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Gold Prices Strike Cultural Blow in Iraq

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Gold Prices Strike Cultural Blow in Iraq


Gold Prices Strike Cultural Blow in Iraq

Gold Prices Strike Cultural Blow in Iraq

  • Download
  • <iframe src="" width="100%" height="290" frameborder="0" scrolling="no" title="NPR embedded audio player">
  • Transcript

In Iraq, buying gold isn't just a way of investing. The precious metal also has huge cultural significance, especially in wedding ceremonies. But soaring world gold prices are having an effect.


In times of economic uncertainty, people buy gold, and that is reflected on the world market. Recently, the price of gold reached over $1,000 an ounce. In Iraq, gold is more than an investment. It also has huge cultural significance, especially at wedding ceremonies. As NPR's Lourdes Garcia-Navarro reports, soaring prices are affecting the role that gold plays in Iraqi's lives.

LOURDES GARCIA-NAVARRO: Twenty-five-year-old Xena Imad(ph) eyes the glittering gold bracelets, necklaces and rings laid out in front of her. Her fiancee Sala Mehdi(ph) nervously watches her. The bigger the pieces, the more money he'll have to spend. He's desperately hoping he'll have enough to pay for what she chooses.

Mr. SALA MEHDI: (Through translator) I saved money. I took an extra job just to be able to afford the gold.

GARCIA-NAVARRO: Mehdi says times are tough in Iraq from prospective grooms. The price of gold on the world market has skyrocketed in recent months.

Mr. MEHDI: (Through translator) Men who want to get married suffer a lot these days, because gold is very expensive. Many men have had to postpone their marriage plans. It really is frustrating.

GARCIA-NAVARRO: Gold has an important place in Iraqi wedding rituals. When a men proposes to a woman, he's then expected to buy her a set of gold jewelry that is presented to her at a gold ceremony. If he can't afford it, he can't get married. Xena Imad says that there are three nuptial ceremonies in Iraq: the engagement party, the gold ceremony and the wedding itself.

Ms. IMAD: (Through translator) We see the ceremony to offer the gold gift as the most important one.

GARCIA-NAVARRO: The more expensive the jewelry, the more the woman knows that she is appreciated, and her family's reassured she will be financially taken care of. But gold in Iraq is also important in other ways. Zanad Abed-Ali(ph) is an older housewife who's also browsing the selection of jewelry on display.

Most Iraqis don't put their money in a bank. They don't have pensions or 401Ks or stock portfolios. Often, the only thing between them and financial disaster is a wife's gold jewelry. Zanad says she buys gold whenever she can, especially in these uncertain times.

Ms. ZANAD ABED-ALI: (Through translator) We buy gold because we want to put our savings into something solid. Otherwise, we will spend the money, and then we end up without any savings in times of need. But if we buy gold, we can sell it immediately and handle a difficult situation.

GARCIA-NAVARRO: Zanad says she recently had to sell all her gold when her husband got into financial trouble. She's now trying to buy new pieces as an investment.

Ms. ABED-ALI: (Through translator) There is an Iraqi saying: Gold is both a decoration and a treasury. We see gold now as our salvation from need.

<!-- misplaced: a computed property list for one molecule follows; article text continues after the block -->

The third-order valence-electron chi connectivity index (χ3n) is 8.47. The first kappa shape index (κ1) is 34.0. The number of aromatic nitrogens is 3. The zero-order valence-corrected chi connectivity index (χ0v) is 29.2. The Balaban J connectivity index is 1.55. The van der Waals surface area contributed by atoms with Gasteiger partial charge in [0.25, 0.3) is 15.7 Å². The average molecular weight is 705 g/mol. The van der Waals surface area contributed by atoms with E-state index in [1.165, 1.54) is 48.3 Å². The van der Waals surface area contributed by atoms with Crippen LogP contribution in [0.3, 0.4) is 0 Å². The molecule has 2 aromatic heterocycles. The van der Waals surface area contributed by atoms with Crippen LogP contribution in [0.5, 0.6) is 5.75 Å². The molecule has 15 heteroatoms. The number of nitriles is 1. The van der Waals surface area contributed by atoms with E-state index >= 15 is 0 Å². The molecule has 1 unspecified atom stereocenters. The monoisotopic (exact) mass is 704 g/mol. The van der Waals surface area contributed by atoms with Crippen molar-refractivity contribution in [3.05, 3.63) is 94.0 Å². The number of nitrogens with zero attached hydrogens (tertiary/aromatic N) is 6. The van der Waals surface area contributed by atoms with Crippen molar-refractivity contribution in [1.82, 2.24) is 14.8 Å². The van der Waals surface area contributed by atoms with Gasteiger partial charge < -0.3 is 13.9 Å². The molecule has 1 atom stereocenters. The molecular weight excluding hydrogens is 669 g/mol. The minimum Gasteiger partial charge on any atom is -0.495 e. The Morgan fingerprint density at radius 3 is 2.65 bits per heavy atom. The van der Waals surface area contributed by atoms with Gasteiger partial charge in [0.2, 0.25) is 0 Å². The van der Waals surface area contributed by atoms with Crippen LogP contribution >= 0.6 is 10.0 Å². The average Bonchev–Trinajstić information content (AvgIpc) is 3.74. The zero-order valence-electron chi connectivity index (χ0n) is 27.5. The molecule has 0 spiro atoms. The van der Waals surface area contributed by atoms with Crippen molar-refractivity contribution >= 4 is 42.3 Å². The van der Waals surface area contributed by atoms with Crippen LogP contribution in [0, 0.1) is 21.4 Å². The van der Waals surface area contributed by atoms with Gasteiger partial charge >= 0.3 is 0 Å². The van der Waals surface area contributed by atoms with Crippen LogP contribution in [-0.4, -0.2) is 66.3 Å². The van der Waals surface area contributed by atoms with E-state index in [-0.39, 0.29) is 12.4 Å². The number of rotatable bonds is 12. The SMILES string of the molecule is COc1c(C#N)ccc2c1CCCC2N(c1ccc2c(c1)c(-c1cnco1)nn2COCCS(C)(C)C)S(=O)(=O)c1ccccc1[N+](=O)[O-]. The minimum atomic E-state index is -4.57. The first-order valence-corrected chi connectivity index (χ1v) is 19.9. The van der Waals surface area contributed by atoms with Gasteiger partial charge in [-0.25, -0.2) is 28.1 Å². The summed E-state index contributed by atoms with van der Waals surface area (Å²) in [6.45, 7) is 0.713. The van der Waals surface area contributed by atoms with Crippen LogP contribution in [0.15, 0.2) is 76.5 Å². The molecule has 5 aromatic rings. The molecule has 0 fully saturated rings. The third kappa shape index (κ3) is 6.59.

GARCIA-NAVARRO: And it's portable and easily hidden. Two million Iraqis have fled to neighboring countries, and two-and-a-half million more are internally displaced. There are stories of fleeing families traveling with jewelry sewn into their clothes.

(Soundbite of crowd chatter)

GARCIA-NAVARRO: Zanad negotiates a purchase with goldsmith Salaab Nahim(ph). Most of the gold for sale here is 21 karat, which is pure, and therefore more expensive. Nahim the goldsmith says that despite the importance that Iraqis place on gold, sales have been slow. With the violence, the terrible economy here and high world prices, there is less demand, he laments.

Mr. SALAAB NAHIM (Goldsmith): (Through translator) Most of the people here have limited purchasing power. Therefore, when the price of gold increases, there are fewer people willing to buy gold - unless they have to.

GARCIA-NAVARRO: Luckily for him, there are still young men who want to marry.

(Soundbite of music)

GARCIA-NAVARRO: In a large hall in Baghdad, 200 guests chant and clap as the prospective bride and groom walk in for their gold ceremony.

(Soundbite of music)

GARCIA-NAVARRO: The couples sit on two thrones lavishly decorated with plastic flowers. The bride has spray painted her hair gold for the occasion. The groom is in a suit. The mother of the groom approaches them, holding a heart-shaped velvet case.

Bride-to-be Hadil Saglun(ph) gives a victory sign as the heavy gold necklace is placed around her throat. She's also given matching earrings and bracelets.

Ms. HADIL SAGLUN: (Through translator) I love gold. I'm going to wear it, all of it. I'm wearing what he bought me.

GARCIA-NAVARRO: He fiancee, Talib al-Rubai(ph), confides to reports.

(Soundbite of laughter)

Mr. TALIB AL-RUBAI: (Through translator) I was scared they would assassinate me when I carry this home. I paid $2,000.

GARCIA-NAVARRO: He almost couldn't afford to get married, he says, but now the happy day is here. Guests gather around the bride to compliment her. He looks relieved. The couple toast with glasses of Pepsi, and then they take to the floor for a slow dance.

(Soundbite of music)

Unidentified Man: (Singing) And baby, when we are together...

GARCIA-NAVARRO: They clutch each other close, her gold jewelry glinting in the flashing lights.

Lourdes Garcia-Navarro, NPR New, Baghdad.

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